- The Washington Times - Wednesday, March 26, 2003

SINGAPORE, March 26 (UPI) — Asian stock markets ended mixed, with many markets unable to hold on to earlier gains achieved on the back of news reports of an uprising within Iraq against Saddam Hussein's forces. With great uncertainty remaining over the allied progress in Iraq, investors quickly took profits, and Seoul, Taipei and Hong Kong ended in the red.

Tokyo escaped the selling, as buying of high-tech stocks such as Ricoh lent support. The Nikkei average rose 1.37 percent to close at 8351.92. NTT DoCoMo, the largest issue on the Tokyo bourse by market capitalization, added 1.76 percent.

In Singapore, the Straits Times Index ended up 1.04 percent at 1,325, supported by interest in media group Singapore Press Holdings, up 1.63 percent on expectations the company will pay a hefty dividend when it announces its half-year results Friday.

But in Taiwan, the TAIEX share index slipped 0.06 percent to close at 4,496. Shipping stocks fell on concerns about rising freight rates resulting from disruption to traffic in the Persian Gulf. Technology shares remained in favor with TSMC up 0.86 percent.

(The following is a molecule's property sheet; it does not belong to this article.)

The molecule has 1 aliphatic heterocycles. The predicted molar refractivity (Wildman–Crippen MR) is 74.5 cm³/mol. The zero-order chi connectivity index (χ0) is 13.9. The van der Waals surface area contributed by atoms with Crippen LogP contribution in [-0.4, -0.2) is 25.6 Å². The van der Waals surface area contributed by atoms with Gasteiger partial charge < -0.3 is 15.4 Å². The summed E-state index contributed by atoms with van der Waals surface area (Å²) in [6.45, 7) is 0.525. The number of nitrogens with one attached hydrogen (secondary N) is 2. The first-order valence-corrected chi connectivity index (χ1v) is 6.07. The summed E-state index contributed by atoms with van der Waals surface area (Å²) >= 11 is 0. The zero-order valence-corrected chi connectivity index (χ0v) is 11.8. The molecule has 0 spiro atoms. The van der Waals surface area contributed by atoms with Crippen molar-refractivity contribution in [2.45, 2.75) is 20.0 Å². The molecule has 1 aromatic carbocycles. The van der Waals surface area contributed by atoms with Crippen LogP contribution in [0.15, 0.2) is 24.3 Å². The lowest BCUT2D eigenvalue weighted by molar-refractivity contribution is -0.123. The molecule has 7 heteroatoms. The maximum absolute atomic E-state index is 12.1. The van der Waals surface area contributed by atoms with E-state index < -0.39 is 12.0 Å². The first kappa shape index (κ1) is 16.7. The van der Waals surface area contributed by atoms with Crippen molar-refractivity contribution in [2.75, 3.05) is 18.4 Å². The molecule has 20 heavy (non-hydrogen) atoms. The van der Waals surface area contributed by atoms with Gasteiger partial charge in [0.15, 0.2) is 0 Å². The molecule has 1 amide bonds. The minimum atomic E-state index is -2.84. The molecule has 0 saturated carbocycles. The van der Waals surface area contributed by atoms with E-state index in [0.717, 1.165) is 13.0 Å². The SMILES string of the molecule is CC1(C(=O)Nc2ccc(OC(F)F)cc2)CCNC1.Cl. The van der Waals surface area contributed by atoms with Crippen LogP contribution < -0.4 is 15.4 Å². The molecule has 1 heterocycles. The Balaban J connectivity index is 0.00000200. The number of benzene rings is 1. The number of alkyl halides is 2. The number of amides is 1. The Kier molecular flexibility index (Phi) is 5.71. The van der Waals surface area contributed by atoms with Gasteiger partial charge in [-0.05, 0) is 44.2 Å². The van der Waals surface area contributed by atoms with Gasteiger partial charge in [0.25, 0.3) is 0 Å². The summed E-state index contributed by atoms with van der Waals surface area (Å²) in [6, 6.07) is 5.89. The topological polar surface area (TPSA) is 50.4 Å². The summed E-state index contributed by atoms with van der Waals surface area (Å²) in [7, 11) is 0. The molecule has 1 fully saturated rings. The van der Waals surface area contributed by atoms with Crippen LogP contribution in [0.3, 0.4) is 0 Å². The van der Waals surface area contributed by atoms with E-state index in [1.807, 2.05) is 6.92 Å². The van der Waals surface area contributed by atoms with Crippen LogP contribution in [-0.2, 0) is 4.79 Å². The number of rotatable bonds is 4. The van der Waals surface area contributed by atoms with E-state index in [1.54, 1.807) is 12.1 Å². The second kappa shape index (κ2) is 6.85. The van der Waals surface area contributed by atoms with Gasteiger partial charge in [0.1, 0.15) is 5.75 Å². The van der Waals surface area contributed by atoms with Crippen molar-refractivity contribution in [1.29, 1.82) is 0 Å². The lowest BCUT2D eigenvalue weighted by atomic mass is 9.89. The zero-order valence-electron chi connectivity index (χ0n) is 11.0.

The Korea Composite Stock Price Index closed down 0.03 percent to 554.79, with technology giant Samsung Electronics, down 0.65 percent and Kookmin Bank down 0.29 percent.

In Hong Kong, the Hang Seng Index ended down 0.17 percent, or 15.06 points, lower at 9,047.09. Market participants who remain hopeful that war will be over within two months dipped into medium and small cap export-related stocks such as consumer power tool maker Techtronic Industries Co Ltd on the view that once war ends global economic recovery and consumer confidence, will resume.

Meanwhile, Indian stocks ended almost flat for the second consecutive session after profit-taking erased most of the early gains driven by Tuesday's gains on Wall Street.

The 30-share Bombay Stock Exchange Sensitive Index, or Sensex, which added 0.06 points during the previous session, improved 3.16 points, or 0.1 percent, to 3,143.58 points, off the day's high of 3,165.38.

Analysts said they expect trading to be in a narrow range until the market gets a clearer picture about where the Iraq war is headed.

The 30-company Philippine Stock Exchange Index ended up 0.5 percent, with good demand for SM Prime, up 1 percent and Ayala Land up 1.1 percent.

The Kuala Lumpur's 100-stock Composite Index ended up 0.53 percent at 632.99 points.

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